Pro-gay Prodi wins Italian elections

Illustrated rainbow pride flag on a pink background.

Romano Prodi’s centre left coalition, The Union, has been declared the winner in the Italian elections, despite doubts being cast by outgoing Prime Minister Silvio Berlusconi.

The results are good news for the gay community as Signor Prodi has promised to change Italy including introducing a civil partnership law.

Official results showed a narrow gap of 49.8% for Signor Prodi’s coalition against Signor Berlusconi’s 49.7% in the lower house, and 158 Senate seats for the left, beating the right’s 156 in the upper house.

Signor Prodi told supporters: “We have won. We have to start working to unite Italy. Now we have to focus in order to change Italy. We have to start growing again.”

But Signor Berlusconi is refusing to admit defeat, citing irregularities and claiming “no one can claim victory at this point.”

He said the election had “many, many, many murky aspects, I would say too many.”

Industry Minister, Claudio Scajola, slammed the centre left’s earlier victory declaration, “This is intolerable. What is this? A coup? It reminds me of South America. Auto proclamation (of victory) is constitutionally illegitimate.”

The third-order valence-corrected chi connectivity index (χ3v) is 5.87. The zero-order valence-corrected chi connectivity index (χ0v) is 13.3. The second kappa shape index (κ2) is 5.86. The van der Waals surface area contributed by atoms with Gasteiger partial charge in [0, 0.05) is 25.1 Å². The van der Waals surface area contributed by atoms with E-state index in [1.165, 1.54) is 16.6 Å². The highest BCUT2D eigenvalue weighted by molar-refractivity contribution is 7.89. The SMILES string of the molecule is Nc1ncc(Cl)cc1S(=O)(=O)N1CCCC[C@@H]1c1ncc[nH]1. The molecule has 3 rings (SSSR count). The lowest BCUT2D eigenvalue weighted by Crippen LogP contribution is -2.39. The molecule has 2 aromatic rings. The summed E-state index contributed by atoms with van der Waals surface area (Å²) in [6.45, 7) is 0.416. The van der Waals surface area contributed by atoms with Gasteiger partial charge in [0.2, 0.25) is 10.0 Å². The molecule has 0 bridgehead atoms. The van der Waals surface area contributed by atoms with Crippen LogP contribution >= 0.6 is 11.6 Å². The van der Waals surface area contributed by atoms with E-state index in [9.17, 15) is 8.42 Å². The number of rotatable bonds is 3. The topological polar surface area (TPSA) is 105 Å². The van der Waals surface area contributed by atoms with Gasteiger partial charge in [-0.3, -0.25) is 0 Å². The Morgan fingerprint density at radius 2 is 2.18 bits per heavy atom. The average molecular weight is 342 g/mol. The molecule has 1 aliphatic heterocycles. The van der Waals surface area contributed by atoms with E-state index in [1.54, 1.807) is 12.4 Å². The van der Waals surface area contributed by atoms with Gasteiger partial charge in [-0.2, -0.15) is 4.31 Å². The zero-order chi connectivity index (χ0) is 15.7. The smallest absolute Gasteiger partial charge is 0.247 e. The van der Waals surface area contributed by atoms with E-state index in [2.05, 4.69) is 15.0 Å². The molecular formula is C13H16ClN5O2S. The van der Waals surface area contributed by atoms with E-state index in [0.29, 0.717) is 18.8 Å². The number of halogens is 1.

Signor Prodi, a former European Commission President, plans to immediately withdraw troops from Iraq and further European Union integration.

His support of gay unions has been criticised by the Vatican and many members of his coalition are Catholics.

But one area where he is guaranteed gay support is in a staunchly communist constituency, where the election of transgender MP Vladimir Luxuria is a near certainty. The Refounded Communist Party member has promised to campaign for gay rights as well as support for the economically vulnerable.

She has been confronted with homophobia throughout her election campaign, she said: “The same thing had happened in Ardea, but in Guidonia it was a more serious thing. When I got there were some 15 men, including former local councillors for Alleanza Nazionale Cipriani and Lombardo. They pulled out a banner which read “hammer and sickle yesterday, willy and sickle today.

“They carried fennel [synonymous of “queer” in Italian] which they threw at me as if they were rocks, I managed to dodge one of these flying fennels right at the very last second, but there was no police in sight. Police got there 45 minutes later”.